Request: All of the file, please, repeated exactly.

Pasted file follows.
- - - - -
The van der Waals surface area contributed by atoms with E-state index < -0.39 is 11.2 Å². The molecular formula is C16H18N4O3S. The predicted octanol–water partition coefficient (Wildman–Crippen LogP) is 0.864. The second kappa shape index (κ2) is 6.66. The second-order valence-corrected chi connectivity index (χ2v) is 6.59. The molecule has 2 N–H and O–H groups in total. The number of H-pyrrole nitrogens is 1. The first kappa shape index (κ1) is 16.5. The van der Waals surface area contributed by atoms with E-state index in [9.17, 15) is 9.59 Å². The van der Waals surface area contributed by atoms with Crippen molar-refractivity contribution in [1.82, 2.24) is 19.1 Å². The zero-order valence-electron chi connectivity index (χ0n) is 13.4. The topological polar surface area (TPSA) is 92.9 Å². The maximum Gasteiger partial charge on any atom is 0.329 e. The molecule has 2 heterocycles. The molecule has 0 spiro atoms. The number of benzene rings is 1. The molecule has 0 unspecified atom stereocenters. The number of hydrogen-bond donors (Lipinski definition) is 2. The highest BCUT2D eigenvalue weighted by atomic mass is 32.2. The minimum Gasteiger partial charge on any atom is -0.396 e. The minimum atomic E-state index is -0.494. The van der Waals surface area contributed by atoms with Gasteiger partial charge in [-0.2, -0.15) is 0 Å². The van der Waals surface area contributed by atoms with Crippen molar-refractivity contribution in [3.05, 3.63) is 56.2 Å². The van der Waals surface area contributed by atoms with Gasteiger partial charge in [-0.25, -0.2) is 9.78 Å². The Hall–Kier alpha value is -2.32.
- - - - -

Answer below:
The van der Waals surface area contributed by atoms with E-state index < -0.39 is 11.2 Å². The molecular formula is C16H18N4O3S. The predicted octanol–water partition coefficient (Wildman–Crippen LogP) is 0.864. The second kappa shape index (κ2) is 6.66. The second-order valence-corrected chi connectivity index (χ2v) is 6.59. The molecule has 2 N–H and O–H groups in total. The number of H-pyrrole nitrogens is 1. The first kappa shape index (κ1) is 16.5. The van der Waals surface area contributed by atoms with E-state index in [9.17, 15) is 9.59 Å². The van der Waals surface area contributed by atoms with Crippen molar-refractivity contribution in [1.82, 2.24) is 19.1 Å². The zero-order valence-electron chi connectivity index (χ0n) is 13.4. The topological polar surface area (TPSA) is 92.9 Å². The maximum Gasteiger partial charge on any atom is 0.329 e. The molecule has 2 heterocycles. The molecule has 0 spiro atoms. The number of benzene rings is 1. The molecule has 0 unspecified atom stereocenters. The number of hydrogen-bond donors (Lipinski definition) is 2. The highest BCUT2D eigenvalue weighted by atomic mass is 32.2. The minimum Gasteiger partial charge on any atom is -0.396 e. The minimum atomic E-state index is -0.494. The van der Waals surface area contributed by atoms with Gasteiger partial charge in [-0.2, -0.15) is 0 Å². The van der Waals surface area contributed by atoms with Crippen molar-refractivity contribution in [3.05, 3.63) is 56.2 Å². The van der Waals surface area contributed by atoms with Gasteiger partial charge in [-0.25, -0.2) is 9.78 Å². The Hall–Kier alpha value is -2.32.